As a cycle matures and caprates compress, investors typically head to secondary and eventertiary markets in search of yield. However, investors tend toreturn to core markets during a downturn, after prices drop and theyield potential is brighter. In the long run, although secondarymarkets experience growth, they still see more risk during adownturn than core markets.


"Any time there is a dip, investors go back to the coremarkets," Steve Jacobs, CEO of Ten-XCommercial, tells "When there is a dip,investors can get a better deal in Los Angeles or San Francisco.Core has always been more desirable, but as those get tooexpensive, they go to the next bucket, which is the sunbelt andthen secondary and tertiary cities. Investors would rather buy anasset outside of Boston than outside of Detroit."


The rush to secondary markets is natural, for investors as wellas companies, both of which are looking for a deal in the midst ofhigh prices. "When core markets get too expensive, it is naturalfor people to move to Las Vegas because it is cheaper," saysJacobs. "The same with businesses. If a business can get out of anexpensive market and move to a secondary market, they will and theydo."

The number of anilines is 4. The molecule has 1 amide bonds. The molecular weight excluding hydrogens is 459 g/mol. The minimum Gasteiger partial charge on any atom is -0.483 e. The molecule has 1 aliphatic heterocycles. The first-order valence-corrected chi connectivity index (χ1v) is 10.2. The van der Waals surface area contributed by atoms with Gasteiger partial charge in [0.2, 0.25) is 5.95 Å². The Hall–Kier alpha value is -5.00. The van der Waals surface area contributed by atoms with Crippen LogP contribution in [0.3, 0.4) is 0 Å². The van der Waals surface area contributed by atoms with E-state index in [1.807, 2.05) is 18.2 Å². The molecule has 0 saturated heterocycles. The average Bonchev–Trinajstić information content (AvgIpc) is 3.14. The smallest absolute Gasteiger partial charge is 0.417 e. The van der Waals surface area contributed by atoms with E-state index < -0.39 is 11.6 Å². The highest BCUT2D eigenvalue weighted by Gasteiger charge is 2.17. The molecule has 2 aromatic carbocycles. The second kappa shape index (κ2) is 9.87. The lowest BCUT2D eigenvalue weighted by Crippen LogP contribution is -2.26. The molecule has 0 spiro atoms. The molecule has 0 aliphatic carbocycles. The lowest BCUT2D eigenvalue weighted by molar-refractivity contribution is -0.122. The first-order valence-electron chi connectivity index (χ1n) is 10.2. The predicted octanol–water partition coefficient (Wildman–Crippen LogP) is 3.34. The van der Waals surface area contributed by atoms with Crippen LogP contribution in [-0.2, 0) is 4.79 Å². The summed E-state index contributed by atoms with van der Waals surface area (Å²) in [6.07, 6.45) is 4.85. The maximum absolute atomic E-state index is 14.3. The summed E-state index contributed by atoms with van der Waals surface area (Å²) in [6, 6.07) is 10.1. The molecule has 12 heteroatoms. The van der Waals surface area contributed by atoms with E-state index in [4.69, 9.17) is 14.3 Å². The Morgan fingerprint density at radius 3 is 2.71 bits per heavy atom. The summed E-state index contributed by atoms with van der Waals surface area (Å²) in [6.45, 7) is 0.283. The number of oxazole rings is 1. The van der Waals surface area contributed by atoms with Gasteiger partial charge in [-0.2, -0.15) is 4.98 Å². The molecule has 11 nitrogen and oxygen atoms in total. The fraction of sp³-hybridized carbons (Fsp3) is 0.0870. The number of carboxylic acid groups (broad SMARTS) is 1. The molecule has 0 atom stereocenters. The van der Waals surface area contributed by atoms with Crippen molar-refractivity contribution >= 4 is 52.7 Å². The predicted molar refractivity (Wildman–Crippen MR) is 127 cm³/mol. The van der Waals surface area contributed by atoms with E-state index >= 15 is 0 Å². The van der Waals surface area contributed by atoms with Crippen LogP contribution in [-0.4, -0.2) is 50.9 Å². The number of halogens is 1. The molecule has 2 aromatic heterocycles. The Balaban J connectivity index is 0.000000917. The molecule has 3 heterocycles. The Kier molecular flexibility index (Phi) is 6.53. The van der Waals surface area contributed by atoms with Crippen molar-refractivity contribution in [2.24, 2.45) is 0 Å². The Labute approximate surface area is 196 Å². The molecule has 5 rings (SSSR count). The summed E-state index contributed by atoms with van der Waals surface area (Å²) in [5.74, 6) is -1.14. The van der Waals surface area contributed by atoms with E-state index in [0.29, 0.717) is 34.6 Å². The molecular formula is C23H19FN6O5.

Jacobs uses the example of Las Vegas, which was hit very hardduring the last recession. However, while the market has recovered,he says that it isn't fundamentally different that it was in thelast run-up. "If you look at Las Vegas, for example, it has thishuge run-up and then a collapse," he says. "It wasn't only inresidential but also in desirability. As we have recovered, themarket place has also recovered, but businesses are questioning ifthey want to be in Las Vegas because it is more desirable foremployees and clients to be in a primary market. So, I do thinkthere is risk in secondary and tertiary markets during a dip."


Another sign that core markets remain a better long-run bet isthat large tech companies, like Amazon and Yahoo, are choosing toexpand in core markets. "If there is a dip and an investor islooking to invest, they are going to look at the core markets firstbecause it is a safe place to be," says Jacobs. "It is a safeinvestment. The minute you go to the secondary markets, even if itis a good market with good dynamics, but those are the markets tobe hit hardest when there is a dip."

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Kelsi Maree Borland

Kelsi Maree Borland is a freelance journalist and magazine writer based in Los Angeles, California. For more than 5 years, she has extensively reported on the commercial real estate industry, covering major deals across all commercial asset classes, investment strategy and capital markets trends, market commentary, economic trends and new technologies disrupting and revolutionizing the industry. Her work appears daily on and regularly in Real Estate Forum Magazine. As a magazine writer, she covers lifestyle and travel trends. Her work has appeared in Angeleno, Los Angeles Magazine, Travel and Leisure and more.